Chipotle-Orange Pork Ribs & Farro Salad with Winter Fruit


Chipotle-Orange Pork Ribs & Farro Salad with Winter Fruit, Pistachios and Ginger


I love chalk art & this little number caught my eye recently on Etsy.  The artist is Valerie McKeehan & she is the proprietor of a shop at Etsy called Lily & Val.  Valerie specializes in handpainted chalkboards & chalk art…click here to check out her work.  The artwork above is also available as a pad of 25 tear-out, paper placemats…which, I believe, will be making their way to my kitchen very soon!

This evening’s dinner is perfect for a busy day.  The ribs come together so easily in the morning & sit in the slow-cooker all day.  The result…tender, flavorful, fall-off-the-bone meat for dinner.

Chipotle-Orange Pork Ribs {slightly adapted from Beth Hensperger & Julie Kaufmann}

  • 1 large {or 2 medium-sized} onion, chopped
  • ½ cup minced, canned chipotle chiles in adobo sauce
  • 1½ cups orange marmalade
  • 1 cup firmly-packed light brown sugar
  • 1 cup apple-cider vinegar
  • 4 tablespoons soy sauce
  • 4 tablespoons olive oil
  • 2 teaspoons ground cumin
  • 7-8 pounds pork spareribs, cut into serving pieces of 3-4 ribs
  1. Combine first {8} ingredients in a bowl and mix until smooth.
  2. Arrange first layer of ribs in the slow-cooker and cover with some of the sauce.  Stack the second layer of ribs on top of the first and, once again coat with some sauce.  Stack a third layer of ribs and pour the remaining sauce over the contents in the slow-cooker.
  3. Cover and cook on low until the pork is tender & the meat is falling from the bone, 8-10 hours.

Begin by preparing the rib sauce…

Chipotle-Orange Collage

Chipotle peppers Sugar Marmalade

Chipotle Rib Sauce

After slicing the ribs into sections, assemble in the slow-cooker…

Pork Rib Collage Collage

Now, after hitting the start button on your slow-cooker, go about your day…dinner is on auto-pilot!

About an hour, or so, before you want to serve dinner prepare the Farro Salad with Winter Fruit, Pistachio & Ginger.  This salad can also be prepared up to 4 hours in advance…which is what I did today.  After prepping the ribs this morning & depositing in the slow-cooker, I needed to be out for a good chunk of time.  When I arrived home {before getting the children at school} I assembled the farro salad, saving the addition of the herbs & pistachios until later when I was ready to serve the finished salad.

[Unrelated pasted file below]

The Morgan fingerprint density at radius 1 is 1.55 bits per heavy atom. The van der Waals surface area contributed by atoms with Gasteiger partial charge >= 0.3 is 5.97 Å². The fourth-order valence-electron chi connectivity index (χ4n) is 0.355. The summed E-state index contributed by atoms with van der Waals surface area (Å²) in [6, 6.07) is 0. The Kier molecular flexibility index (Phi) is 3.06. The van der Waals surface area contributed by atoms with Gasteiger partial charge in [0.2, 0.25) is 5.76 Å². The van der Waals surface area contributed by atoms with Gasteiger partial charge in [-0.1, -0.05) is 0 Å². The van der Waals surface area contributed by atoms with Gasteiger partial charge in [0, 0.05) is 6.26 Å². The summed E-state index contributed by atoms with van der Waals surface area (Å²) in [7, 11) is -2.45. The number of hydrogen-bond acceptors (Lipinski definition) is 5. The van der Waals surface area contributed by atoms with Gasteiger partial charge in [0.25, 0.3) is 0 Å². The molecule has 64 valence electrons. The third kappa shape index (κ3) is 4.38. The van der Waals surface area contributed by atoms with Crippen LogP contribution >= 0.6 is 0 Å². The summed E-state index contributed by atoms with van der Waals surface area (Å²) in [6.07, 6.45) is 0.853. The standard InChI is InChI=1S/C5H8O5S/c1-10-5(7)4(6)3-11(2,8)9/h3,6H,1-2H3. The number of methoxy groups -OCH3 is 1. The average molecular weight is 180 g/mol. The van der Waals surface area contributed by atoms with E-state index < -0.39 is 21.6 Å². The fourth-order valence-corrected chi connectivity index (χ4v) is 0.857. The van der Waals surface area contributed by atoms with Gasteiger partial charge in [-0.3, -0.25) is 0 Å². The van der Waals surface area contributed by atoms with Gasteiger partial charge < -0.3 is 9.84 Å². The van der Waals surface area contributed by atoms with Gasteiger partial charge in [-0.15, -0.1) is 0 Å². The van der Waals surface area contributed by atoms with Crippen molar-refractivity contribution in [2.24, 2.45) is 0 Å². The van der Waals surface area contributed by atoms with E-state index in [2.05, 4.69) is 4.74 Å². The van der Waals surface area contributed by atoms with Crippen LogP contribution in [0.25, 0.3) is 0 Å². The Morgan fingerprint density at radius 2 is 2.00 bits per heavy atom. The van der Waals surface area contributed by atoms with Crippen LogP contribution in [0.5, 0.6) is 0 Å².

Farro Salad with Winter Fruit, Pistachio & Ginger {slightly adapted from Food & Wine}

  • 2 cups farro
  • 1½ teaspoons finely-grated orange zest
  • 2 tablespoons freshly-squeezed orange juice
  • 2 tablespoons freshly-squeezed Meyer lemon juice
  • 1 tablespoon finely-grated fresh ginger
  • ¼ cup extra-virgin olive oil
  • ¼ cup golden raisins
  • ¼ cup dried sour cherries
  • 2 scallions, thinly-sliced
  • ½ cup salted, roasted pistachios
  • ¼ cup fresh mint, chopped
  • ¼ cup fresh cilantro, chopped

Begin by cooking & draining the farro…

Farro 1 Collage

Meanwhile, combine the orange zest, orange juice, lemon juice, ginger and oil and whisk to blend.  Season with salt…

Citrus Dressing Collage

Now, in a large bowl, combine the citrus dressing & the warm farro, along with the raisins and cherries, tossing well.  Let stand until the farro is almost cool…{Mine was set aside at this point for two hours}


Meanwhile, gather the herbs & pistachios…

Mint Collage

Cilantro Collage

Scallion Collage


Just before serving, fold in the chopped mint, cilantro, scallions, as well as the whole pistachios.  Season with salt.  {Note:  the recipe calls for chopping the pistachios but we prefer to keep them whole}…


And the finished dinner plate…


I hope you can join us for dinner tomorrow…


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3 thoughts on “Chipotle-Orange Pork Ribs & Farro Salad with Winter Fruit

  1. The salad looks good, and adaptable with other grains- perfect lunch on a bed of greens. Did I ever tell you my secret for grating ginger? I keep a piece in the freezer. When needed, I peel back a portion, then grate it frozen. Much easier to grate (even with the miracle tool!), and when it thaws, the taste is still there. I can’t remember where I learned this…

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